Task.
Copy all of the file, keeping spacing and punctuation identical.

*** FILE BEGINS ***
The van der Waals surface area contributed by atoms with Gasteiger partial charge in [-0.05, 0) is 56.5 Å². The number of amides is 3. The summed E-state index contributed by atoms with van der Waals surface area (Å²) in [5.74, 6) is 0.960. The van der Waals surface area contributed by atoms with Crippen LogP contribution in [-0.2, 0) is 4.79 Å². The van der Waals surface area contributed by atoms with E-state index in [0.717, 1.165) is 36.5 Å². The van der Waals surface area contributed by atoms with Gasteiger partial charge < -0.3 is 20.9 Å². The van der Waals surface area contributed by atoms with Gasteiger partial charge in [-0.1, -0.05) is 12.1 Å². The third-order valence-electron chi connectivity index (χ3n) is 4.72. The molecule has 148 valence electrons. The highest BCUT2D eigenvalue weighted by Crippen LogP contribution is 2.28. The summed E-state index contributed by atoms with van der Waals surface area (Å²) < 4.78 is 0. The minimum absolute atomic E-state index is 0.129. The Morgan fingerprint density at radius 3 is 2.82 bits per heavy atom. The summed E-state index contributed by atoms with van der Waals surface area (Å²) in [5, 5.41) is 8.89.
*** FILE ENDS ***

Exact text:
The van der Waals surface area contributed by atoms with Gasteiger partial charge in [-0.05, 0) is 56.5 Å². The number of amides is 3. The summed E-state index contributed by atoms with van der Waals surface area (Å²) in [5.74, 6) is 0.960. The van der Waals surface area contributed by atoms with Crippen LogP contribution in [-0.2, 0) is 4.79 Å². The van der Waals surface area contributed by atoms with E-state index in [0.717, 1.165) is 36.5 Å². The van der Waals surface area contributed by atoms with Gasteiger partial charge < -0.3 is 20.9 Å². The van der Waals surface area contributed by atoms with Gasteiger partial charge in [-0.1, -0.05) is 12.1 Å². The third-order valence-electron chi connectivity index (χ3n) is 4.72. The molecule has 148 valence electrons. The highest BCUT2D eigenvalue weighted by Crippen LogP contribution is 2.28. The summed E-state index contributed by atoms with van der Waals surface area (Å²) < 4.78 is 0. The minimum absolute atomic E-state index is 0.129. The Morgan fingerprint density at radius 3 is 2.82 bits per heavy atom. The summed E-state index contributed by atoms with van der Waals surface area (Å²) in [5, 5.41) is 8.89.